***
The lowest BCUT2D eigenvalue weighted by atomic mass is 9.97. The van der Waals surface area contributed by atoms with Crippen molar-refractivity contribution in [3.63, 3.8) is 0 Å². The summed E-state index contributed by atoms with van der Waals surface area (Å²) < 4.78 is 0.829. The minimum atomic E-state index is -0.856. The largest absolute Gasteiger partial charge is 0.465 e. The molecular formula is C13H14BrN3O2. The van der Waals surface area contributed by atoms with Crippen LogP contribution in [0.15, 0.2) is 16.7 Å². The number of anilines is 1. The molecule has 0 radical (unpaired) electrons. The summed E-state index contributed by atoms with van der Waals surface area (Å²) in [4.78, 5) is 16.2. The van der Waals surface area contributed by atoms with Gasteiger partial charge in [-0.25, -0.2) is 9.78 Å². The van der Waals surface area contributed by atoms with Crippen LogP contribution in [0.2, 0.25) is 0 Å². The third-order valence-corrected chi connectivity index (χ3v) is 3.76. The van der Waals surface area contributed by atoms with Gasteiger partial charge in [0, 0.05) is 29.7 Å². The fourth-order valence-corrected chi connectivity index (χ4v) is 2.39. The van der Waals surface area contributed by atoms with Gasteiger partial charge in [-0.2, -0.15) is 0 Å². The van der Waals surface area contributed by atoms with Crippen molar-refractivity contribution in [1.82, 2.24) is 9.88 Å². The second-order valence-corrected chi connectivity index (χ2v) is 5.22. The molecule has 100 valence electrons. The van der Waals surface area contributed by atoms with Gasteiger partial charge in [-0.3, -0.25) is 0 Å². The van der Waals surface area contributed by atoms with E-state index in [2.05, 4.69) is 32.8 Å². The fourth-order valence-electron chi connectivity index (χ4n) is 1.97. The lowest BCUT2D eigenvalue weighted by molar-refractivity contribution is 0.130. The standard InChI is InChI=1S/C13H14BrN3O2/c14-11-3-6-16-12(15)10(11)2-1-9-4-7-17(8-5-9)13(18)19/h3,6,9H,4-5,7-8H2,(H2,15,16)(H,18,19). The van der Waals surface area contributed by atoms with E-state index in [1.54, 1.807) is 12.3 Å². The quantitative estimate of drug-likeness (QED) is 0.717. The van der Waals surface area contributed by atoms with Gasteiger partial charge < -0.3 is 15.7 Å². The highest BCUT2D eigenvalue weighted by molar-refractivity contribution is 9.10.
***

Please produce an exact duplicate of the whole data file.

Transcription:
The lowest BCUT2D eigenvalue weighted by atomic mass is 9.97. The van der Waals surface area contributed by atoms with Crippen molar-refractivity contribution in [3.63, 3.8) is 0 Å². The summed E-state index contributed by atoms with van der Waals surface area (Å²) < 4.78 is 0.829. The minimum atomic E-state index is -0.856. The largest absolute Gasteiger partial charge is 0.465 e. The molecular formula is C13H14BrN3O2. The van der Waals surface area contributed by atoms with Crippen LogP contribution in [0.15, 0.2) is 16.7 Å². The number of anilines is 1. The molecule has 0 radical (unpaired) electrons. The summed E-state index contributed by atoms with van der Waals surface area (Å²) in [4.78, 5) is 16.2. The van der Waals surface area contributed by atoms with Gasteiger partial charge in [-0.25, -0.2) is 9.78 Å². The van der Waals surface area contributed by atoms with Crippen LogP contribution in [0.2, 0.25) is 0 Å². The third-order valence-corrected chi connectivity index (χ3v) is 3.76. The van der Waals surface area contributed by atoms with Gasteiger partial charge in [0, 0.05) is 29.7 Å². The fourth-order valence-corrected chi connectivity index (χ4v) is 2.39. The van der Waals surface area contributed by atoms with Gasteiger partial charge in [-0.2, -0.15) is 0 Å². The van der Waals surface area contributed by atoms with Crippen molar-refractivity contribution in [1.82, 2.24) is 9.88 Å². The second-order valence-corrected chi connectivity index (χ2v) is 5.22. The molecule has 100 valence electrons. The van der Waals surface area contributed by atoms with Gasteiger partial charge in [-0.3, -0.25) is 0 Å². The van der Waals surface area contributed by atoms with E-state index in [2.05, 4.69) is 32.8 Å². The fourth-order valence-electron chi connectivity index (χ4n) is 1.97. The lowest BCUT2D eigenvalue weighted by molar-refractivity contribution is 0.130. The standard InChI is InChI=1S/C13H14BrN3O2/c14-11-3-6-16-12(15)10(11)2-1-9-4-7-17(8-5-9)13(18)19/h3,6,9H,4-5,7-8H2,(H2,15,16)(H,18,19). The van der Waals surface area contributed by atoms with E-state index in [1.54, 1.807) is 12.3 Å². The quantitative estimate of drug-likeness (QED) is 0.717. The van der Waals surface area contributed by atoms with Gasteiger partial charge < -0.3 is 15.7 Å². The highest BCUT2D eigenvalue weighted by molar-refractivity contribution is 9.10.